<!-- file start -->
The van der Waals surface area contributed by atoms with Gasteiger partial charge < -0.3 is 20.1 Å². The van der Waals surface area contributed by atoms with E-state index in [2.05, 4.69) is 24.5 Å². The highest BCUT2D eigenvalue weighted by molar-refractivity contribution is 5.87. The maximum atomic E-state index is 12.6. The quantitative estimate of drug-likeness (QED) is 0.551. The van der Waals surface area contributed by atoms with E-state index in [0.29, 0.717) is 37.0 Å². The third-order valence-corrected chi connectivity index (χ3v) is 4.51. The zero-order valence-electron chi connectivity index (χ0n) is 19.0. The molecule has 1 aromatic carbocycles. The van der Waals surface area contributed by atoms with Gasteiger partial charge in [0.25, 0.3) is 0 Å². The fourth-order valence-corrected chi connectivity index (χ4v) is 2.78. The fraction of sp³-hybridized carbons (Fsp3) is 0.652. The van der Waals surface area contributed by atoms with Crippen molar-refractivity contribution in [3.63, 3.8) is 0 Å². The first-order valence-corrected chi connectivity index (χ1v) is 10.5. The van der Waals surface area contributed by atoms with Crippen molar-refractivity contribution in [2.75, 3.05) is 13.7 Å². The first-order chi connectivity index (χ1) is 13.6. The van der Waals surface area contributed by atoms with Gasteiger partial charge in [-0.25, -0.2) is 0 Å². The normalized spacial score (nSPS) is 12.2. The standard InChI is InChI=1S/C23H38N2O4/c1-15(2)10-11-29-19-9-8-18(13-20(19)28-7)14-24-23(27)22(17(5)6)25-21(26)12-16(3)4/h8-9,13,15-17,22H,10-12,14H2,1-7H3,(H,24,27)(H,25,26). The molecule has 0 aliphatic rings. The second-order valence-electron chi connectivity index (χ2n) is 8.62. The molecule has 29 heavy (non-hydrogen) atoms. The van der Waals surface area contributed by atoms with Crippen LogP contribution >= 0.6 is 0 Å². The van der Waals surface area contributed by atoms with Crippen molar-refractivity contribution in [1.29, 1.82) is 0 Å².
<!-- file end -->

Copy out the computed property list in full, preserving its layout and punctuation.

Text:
The van der Waals surface area contributed by atoms with Gasteiger partial charge < -0.3 is 20.1 Å². The van der Waals surface area contributed by atoms with E-state index in [2.05, 4.69) is 24.5 Å². The highest BCUT2D eigenvalue weighted by molar-refractivity contribution is 5.87. The maximum atomic E-state index is 12.6. The quantitative estimate of drug-likeness (QED) is 0.551. The van der Waals surface area contributed by atoms with E-state index in [0.29, 0.717) is 37.0 Å². The third-order valence-corrected chi connectivity index (χ3v) is 4.51. The zero-order valence-electron chi connectivity index (χ0n) is 19.0. The molecule has 1 aromatic carbocycles. The van der Waals surface area contributed by atoms with Gasteiger partial charge in [0.25, 0.3) is 0 Å². The fourth-order valence-corrected chi connectivity index (χ4v) is 2.78. The fraction of sp³-hybridized carbons (Fsp3) is 0.652. The van der Waals surface area contributed by atoms with Crippen molar-refractivity contribution in [3.63, 3.8) is 0 Å². The first-order valence-corrected chi connectivity index (χ1v) is 10.5. The van der Waals surface area contributed by atoms with Crippen molar-refractivity contribution in [2.75, 3.05) is 13.7 Å². The first-order chi connectivity index (χ1) is 13.6. The van der Waals surface area contributed by atoms with Gasteiger partial charge in [-0.25, -0.2) is 0 Å². The normalized spacial score (nSPS) is 12.2. The standard InChI is InChI=1S/C23H38N2O4/c1-15(2)10-11-29-19-9-8-18(13-20(19)28-7)14-24-23(27)22(17(5)6)25-21(26)12-16(3)4/h8-9,13,15-17,22H,10-12,14H2,1-7H3,(H,24,27)(H,25,26). The molecule has 0 aliphatic rings. The second-order valence-electron chi connectivity index (χ2n) is 8.62. The molecule has 29 heavy (non-hydrogen) atoms. The van der Waals surface area contributed by atoms with Crippen LogP contribution >= 0.6 is 0 Å². The van der Waals surface area contributed by atoms with Crippen molar-refractivity contribution in [1.29, 1.82) is 0 Å².